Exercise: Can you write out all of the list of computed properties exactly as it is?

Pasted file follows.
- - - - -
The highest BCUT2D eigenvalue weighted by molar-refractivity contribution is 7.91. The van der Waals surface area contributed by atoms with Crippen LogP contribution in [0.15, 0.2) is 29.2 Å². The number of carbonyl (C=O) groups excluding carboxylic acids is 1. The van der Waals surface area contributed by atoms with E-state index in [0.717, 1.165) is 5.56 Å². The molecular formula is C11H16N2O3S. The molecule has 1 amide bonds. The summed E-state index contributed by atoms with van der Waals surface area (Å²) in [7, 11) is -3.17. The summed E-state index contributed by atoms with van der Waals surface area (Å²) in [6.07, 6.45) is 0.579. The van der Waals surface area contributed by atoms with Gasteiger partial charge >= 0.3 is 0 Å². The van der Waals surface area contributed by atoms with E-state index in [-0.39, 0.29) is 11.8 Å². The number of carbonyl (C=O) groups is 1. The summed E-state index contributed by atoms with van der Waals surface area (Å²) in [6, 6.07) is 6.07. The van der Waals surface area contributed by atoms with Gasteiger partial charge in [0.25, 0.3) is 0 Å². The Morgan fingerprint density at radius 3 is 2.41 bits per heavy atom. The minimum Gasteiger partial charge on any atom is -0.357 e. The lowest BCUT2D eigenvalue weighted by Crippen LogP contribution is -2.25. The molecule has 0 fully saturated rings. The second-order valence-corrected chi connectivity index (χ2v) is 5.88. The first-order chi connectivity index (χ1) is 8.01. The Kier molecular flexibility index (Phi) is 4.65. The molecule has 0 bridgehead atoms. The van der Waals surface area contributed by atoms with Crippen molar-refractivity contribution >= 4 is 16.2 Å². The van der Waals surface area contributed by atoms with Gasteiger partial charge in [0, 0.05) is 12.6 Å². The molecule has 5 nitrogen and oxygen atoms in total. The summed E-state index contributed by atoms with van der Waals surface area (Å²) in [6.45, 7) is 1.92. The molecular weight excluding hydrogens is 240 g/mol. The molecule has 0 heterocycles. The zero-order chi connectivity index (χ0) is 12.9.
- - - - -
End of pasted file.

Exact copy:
The highest BCUT2D eigenvalue weighted by molar-refractivity contribution is 7.91. The van der Waals surface area contributed by atoms with Crippen LogP contribution in [0.15, 0.2) is 29.2 Å². The number of carbonyl (C=O) groups excluding carboxylic acids is 1. The van der Waals surface area contributed by atoms with E-state index in [0.717, 1.165) is 5.56 Å². The molecular formula is C11H16N2O3S. The molecule has 1 amide bonds. The summed E-state index contributed by atoms with van der Waals surface area (Å²) in [7, 11) is -3.17. The summed E-state index contributed by atoms with van der Waals surface area (Å²) in [6.07, 6.45) is 0.579. The van der Waals surface area contributed by atoms with Gasteiger partial charge >= 0.3 is 0 Å². The van der Waals surface area contributed by atoms with E-state index in [-0.39, 0.29) is 11.8 Å². The number of carbonyl (C=O) groups is 1. The summed E-state index contributed by atoms with van der Waals surface area (Å²) in [6, 6.07) is 6.07. The van der Waals surface area contributed by atoms with Gasteiger partial charge in [0.25, 0.3) is 0 Å². The Morgan fingerprint density at radius 3 is 2.41 bits per heavy atom. The minimum Gasteiger partial charge on any atom is -0.357 e. The lowest BCUT2D eigenvalue weighted by Crippen LogP contribution is -2.25. The molecule has 0 fully saturated rings. The second-order valence-corrected chi connectivity index (χ2v) is 5.88. The first-order chi connectivity index (χ1) is 8.01. The Kier molecular flexibility index (Phi) is 4.65. The molecule has 0 bridgehead atoms. The van der Waals surface area contributed by atoms with Crippen molar-refractivity contribution >= 4 is 16.2 Å². The van der Waals surface area contributed by atoms with Gasteiger partial charge in [0, 0.05) is 12.6 Å². The molecule has 5 nitrogen and oxygen atoms in total. The summed E-state index contributed by atoms with van der Waals surface area (Å²) in [6.45, 7) is 1.92. The molecular weight excluding hydrogens is 240 g/mol. The molecule has 0 heterocycles. The zero-order chi connectivity index (χ0) is 12.9.